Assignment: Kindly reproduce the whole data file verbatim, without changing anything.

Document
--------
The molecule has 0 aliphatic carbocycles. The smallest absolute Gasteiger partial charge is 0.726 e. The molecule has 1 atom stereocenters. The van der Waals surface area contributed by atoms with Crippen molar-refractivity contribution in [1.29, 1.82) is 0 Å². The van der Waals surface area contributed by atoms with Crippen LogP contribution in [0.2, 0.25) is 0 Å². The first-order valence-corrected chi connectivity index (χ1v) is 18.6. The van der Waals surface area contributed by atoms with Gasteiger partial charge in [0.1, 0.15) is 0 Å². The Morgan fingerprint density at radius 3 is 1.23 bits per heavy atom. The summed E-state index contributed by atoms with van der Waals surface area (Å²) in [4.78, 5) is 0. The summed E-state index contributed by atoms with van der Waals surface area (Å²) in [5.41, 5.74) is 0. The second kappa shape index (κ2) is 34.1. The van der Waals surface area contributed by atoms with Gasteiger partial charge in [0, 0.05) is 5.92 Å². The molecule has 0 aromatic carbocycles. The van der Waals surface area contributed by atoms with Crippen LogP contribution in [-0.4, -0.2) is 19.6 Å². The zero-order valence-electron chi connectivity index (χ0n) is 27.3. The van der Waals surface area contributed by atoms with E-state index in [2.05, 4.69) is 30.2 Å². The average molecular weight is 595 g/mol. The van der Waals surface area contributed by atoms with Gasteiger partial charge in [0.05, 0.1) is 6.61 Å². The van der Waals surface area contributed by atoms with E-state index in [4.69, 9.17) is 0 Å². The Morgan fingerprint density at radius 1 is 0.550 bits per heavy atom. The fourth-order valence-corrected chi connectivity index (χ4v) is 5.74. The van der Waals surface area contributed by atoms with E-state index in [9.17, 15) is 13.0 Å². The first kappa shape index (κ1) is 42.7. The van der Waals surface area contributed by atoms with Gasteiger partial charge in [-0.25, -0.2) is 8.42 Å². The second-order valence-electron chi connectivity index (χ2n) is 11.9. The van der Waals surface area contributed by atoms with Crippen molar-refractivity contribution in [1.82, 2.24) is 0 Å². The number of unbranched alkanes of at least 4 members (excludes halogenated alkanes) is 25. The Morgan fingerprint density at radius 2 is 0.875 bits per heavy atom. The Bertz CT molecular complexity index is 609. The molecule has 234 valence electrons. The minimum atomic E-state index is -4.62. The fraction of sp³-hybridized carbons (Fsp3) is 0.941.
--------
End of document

The molecule has 0 aliphatic carbocycles. The smallest absolute Gasteiger partial charge is 0.726 e. The molecule has 1 atom stereocenters. The van der Waals surface area contributed by atoms with Crippen molar-refractivity contribution in [1.29, 1.82) is 0 Å². The van der Waals surface area contributed by atoms with Crippen LogP contribution in [0.2, 0.25) is 0 Å². The first-order valence-corrected chi connectivity index (χ1v) is 18.6. The van der Waals surface area contributed by atoms with Gasteiger partial charge in [0.1, 0.15) is 0 Å². The Morgan fingerprint density at radius 3 is 1.23 bits per heavy atom. The summed E-state index contributed by atoms with van der Waals surface area (Å²) in [4.78, 5) is 0. The summed E-state index contributed by atoms with van der Waals surface area (Å²) in [5.41, 5.74) is 0. The second kappa shape index (κ2) is 34.1. The van der Waals surface area contributed by atoms with Gasteiger partial charge in [0, 0.05) is 5.92 Å². The molecule has 0 aromatic carbocycles. The van der Waals surface area contributed by atoms with Crippen LogP contribution in [-0.4, -0.2) is 19.6 Å². The zero-order valence-electron chi connectivity index (χ0n) is 27.3. The van der Waals surface area contributed by atoms with E-state index in [2.05, 4.69) is 30.2 Å². The average molecular weight is 595 g/mol. The van der Waals surface area contributed by atoms with Gasteiger partial charge in [0.05, 0.1) is 6.61 Å². The van der Waals surface area contributed by atoms with E-state index in [4.69, 9.17) is 0 Å². The Morgan fingerprint density at radius 1 is 0.550 bits per heavy atom. The fourth-order valence-corrected chi connectivity index (χ4v) is 5.74. The van der Waals surface area contributed by atoms with E-state index in [9.17, 15) is 13.0 Å². The first kappa shape index (κ1) is 42.7. The van der Waals surface area contributed by atoms with Gasteiger partial charge in [-0.25, -0.2) is 8.42 Å². The second-order valence-electron chi connectivity index (χ2n) is 11.9. The van der Waals surface area contributed by atoms with Crippen molar-refractivity contribution in [1.82, 2.24) is 0 Å². The number of unbranched alkanes of at least 4 members (excludes halogenated alkanes) is 25. The Morgan fingerprint density at radius 2 is 0.875 bits per heavy atom. The Bertz CT molecular complexity index is 609. The molecule has 234 valence electrons. The minimum atomic E-state index is -4.62. The fraction of sp³-hybridized carbons (Fsp3) is 0.941.